Two new vaccines introduced to HSE childhood immunisation schedule: November 2016

Children in Ireland amongst best protected in Europe as Two new vaccines introduced to HSE  childhood immunisation schedule

Children in Ireland will be amongst the best protected in Europe against infectious diseases following the introduction of two new vaccines to the childhood immunisation schedule.

Two new vaccines which will protect babies against Meningococcal B disease and rotavirus disease will be given to all babies born on or after 1 October 2016.

Dr Brenda Corcoran, Head of the HSE National Immunisation Office today stated:  “Ireland is the second country in Europe after the UK to introduce meningococcal B vaccine.  Meningococcal B disease is a serious bacterial infection which can cause meningitis and septicaemia (blood poisoning).  Meningococcal B causes most of the infections and deaths from meningitis of young children in Ireland.  The Men B vaccine will reduce these infections and deaths.  The vaccine is safe and effective and is given in many countries around the world.  All children born on or after 1 October 2016 should get the Men B vaccine at their 2, 4 and 12 month visits.

 

When babies are given Men B vaccine with the other childhood vaccines they are more at risk of developing a fever.  To reduce the risk of fever, all children should be given three doses of liquid infant paracetamol after their 2 and 4 month vaccines.  Paracetamol is not needed when Men B vaccine is given at 12 months as the risk of fever is less.”

 

Dr Corcoran added:  “Rotavirus is a viral infection which causes diarrhoea and vomiting in infants and young children.  It is very infectious and can be spread easily through hand to mouth contact and through coughing and sneezing.  Most children will recover at home but some need to be admitted to hospital.  Every year in Ireland around 900 children under the age of five are admitted to hospital with rotavirus infection.  The average length of time they spend in hospital is five days.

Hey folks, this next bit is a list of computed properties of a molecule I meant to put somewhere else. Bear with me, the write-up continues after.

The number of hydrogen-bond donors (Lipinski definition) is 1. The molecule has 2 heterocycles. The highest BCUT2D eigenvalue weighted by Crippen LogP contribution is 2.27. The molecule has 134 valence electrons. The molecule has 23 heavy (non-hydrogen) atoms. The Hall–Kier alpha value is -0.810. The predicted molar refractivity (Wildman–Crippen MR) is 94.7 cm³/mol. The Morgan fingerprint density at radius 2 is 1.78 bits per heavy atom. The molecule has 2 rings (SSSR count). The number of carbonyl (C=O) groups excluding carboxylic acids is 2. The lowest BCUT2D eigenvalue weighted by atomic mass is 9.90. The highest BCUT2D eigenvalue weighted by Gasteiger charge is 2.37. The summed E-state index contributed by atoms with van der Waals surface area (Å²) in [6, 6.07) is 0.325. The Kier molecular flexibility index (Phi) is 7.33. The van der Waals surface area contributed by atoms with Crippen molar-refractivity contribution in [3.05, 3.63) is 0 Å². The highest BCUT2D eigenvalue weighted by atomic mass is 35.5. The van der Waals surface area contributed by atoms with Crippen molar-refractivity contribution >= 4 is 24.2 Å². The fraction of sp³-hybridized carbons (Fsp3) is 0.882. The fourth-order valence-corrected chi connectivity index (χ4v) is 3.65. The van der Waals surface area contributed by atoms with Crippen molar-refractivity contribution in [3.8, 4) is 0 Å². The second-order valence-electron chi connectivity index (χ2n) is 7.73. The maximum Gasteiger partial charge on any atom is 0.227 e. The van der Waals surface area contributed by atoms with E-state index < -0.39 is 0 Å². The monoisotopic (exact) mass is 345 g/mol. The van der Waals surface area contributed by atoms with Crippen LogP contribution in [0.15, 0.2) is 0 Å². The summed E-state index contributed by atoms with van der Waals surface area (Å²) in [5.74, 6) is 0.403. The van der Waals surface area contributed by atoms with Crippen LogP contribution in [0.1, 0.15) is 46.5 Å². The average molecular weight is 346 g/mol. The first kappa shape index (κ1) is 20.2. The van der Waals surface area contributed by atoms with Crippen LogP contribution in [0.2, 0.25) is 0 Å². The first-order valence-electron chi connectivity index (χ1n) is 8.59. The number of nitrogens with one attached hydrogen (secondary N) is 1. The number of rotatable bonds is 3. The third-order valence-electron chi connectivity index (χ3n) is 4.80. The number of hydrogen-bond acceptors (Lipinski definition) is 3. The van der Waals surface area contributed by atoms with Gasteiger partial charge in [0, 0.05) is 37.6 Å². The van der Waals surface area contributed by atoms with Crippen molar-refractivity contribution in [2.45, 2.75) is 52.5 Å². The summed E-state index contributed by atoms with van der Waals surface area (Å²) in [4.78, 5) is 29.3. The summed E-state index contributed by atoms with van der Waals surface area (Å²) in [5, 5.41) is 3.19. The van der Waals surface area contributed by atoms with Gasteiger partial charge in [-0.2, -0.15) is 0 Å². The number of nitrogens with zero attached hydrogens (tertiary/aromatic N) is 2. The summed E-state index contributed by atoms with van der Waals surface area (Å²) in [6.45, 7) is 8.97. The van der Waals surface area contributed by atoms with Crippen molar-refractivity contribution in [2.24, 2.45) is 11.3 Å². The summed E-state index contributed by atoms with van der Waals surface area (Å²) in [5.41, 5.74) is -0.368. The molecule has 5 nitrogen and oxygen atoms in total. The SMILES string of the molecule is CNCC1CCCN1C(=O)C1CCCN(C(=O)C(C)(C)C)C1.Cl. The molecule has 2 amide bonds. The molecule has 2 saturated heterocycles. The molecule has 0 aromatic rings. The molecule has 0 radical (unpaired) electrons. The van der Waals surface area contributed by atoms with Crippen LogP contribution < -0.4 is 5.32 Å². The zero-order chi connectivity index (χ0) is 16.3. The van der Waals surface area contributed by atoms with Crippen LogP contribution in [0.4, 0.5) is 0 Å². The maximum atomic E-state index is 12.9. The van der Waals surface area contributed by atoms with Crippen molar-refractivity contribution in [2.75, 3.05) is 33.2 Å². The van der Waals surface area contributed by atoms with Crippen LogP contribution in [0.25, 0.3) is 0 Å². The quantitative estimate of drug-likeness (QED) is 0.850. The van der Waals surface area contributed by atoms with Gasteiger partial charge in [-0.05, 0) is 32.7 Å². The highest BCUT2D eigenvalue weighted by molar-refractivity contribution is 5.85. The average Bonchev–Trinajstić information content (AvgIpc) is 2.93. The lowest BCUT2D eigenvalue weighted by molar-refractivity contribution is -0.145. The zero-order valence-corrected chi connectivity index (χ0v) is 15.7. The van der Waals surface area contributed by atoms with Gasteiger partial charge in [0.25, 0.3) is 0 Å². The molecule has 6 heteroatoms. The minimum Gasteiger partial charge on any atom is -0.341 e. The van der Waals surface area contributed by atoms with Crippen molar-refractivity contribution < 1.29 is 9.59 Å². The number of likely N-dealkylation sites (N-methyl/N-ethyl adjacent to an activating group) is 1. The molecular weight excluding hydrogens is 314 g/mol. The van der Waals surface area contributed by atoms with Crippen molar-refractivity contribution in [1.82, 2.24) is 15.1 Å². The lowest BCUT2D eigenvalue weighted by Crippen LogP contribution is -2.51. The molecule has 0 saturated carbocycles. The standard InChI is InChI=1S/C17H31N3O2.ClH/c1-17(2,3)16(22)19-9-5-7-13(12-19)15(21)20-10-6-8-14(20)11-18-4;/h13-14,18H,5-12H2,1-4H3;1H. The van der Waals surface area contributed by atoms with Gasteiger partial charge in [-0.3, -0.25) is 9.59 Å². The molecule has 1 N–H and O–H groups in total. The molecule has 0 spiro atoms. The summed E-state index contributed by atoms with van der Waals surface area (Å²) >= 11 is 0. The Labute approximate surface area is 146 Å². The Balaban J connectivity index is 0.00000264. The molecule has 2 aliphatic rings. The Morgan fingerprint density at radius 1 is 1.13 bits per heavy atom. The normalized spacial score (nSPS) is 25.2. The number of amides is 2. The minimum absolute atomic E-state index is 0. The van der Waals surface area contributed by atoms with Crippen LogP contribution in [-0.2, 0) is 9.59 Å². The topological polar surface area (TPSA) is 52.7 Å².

“The rotavirus oral vaccine will reduce these infections and hospital admissions.  The vaccine is safe and effective and is given to all children in many other countries, including the UK, the US  and Australia.  All children born on or after 1 October 2016 should get the rotavirus vaccine at their 2 and 4 month visits.  The rotavirus oral vaccine is given as a liquid dropped into the mouth of a child.  Most children have no problems after the vaccine.  Very rarely, a child might develop a blockage in their gut (called intussusception) which can be treated in hospital.  Rotavirus vaccine cannot be given on or after eight months of age as the risk of a blocked gut is greater in older children so it is important children get the vaccine on time to get the best protection.”

About 66,000 babies are born every year in Ireland.  Babies born on or after October 1st will receive the new schedule when they reach 2 months of age so the first babies will receive the new vaccines on or after 1 December 2016.

There is no change to the number of GP visits - five GP visits are still required when babies are 2, 4, 6, 12 and 13 months of age to fully protect children from 13 infectious diseases.  All the recommended childhood immunisations are free of charge.  The new vaccines will be introduced as part of the overall schedule which is listed below.

 

 

Old Schedule

New Schedule                                                                          

Babies born on or after 1st October 2016

Age

Vaccine

No. of injections

Vaccine

No. of injections

(months)

2

6in1 + PCV

2

6in1 + PCV + MenB

+ Rotavirus

3

+ oral vaccine

4

6in1 + MenC

2

6in1 + MenB

+ Rotavirus

2

+ oral vaccine

6

6in1 + PCV

2

6in1 + PCV + MenC

3

12

MMR + PCV

2

MMR + MenB

2

13

MenC + Hib

2

Hib/MenC + PCV

2

Dr Corcoran concluded: “The HSE has produced lots of information for parents.  Over 3,000 Practice Nurses, GPs and HSE staff have also attended training sessions on the new schedule.”

A comprehensive new section on the immunisation website has been developed for the new schedule which includes updated Immunisation Guidelines for Ireland from the National Immunisation Advisory Committee. Visit www.immunisation.ie

In addition, the HSE National Immunisation Office has worked with the ICGP to develop an e-learning module on the new schedule which was launched this week.

 

Last updated on: 28 / 11 / 2016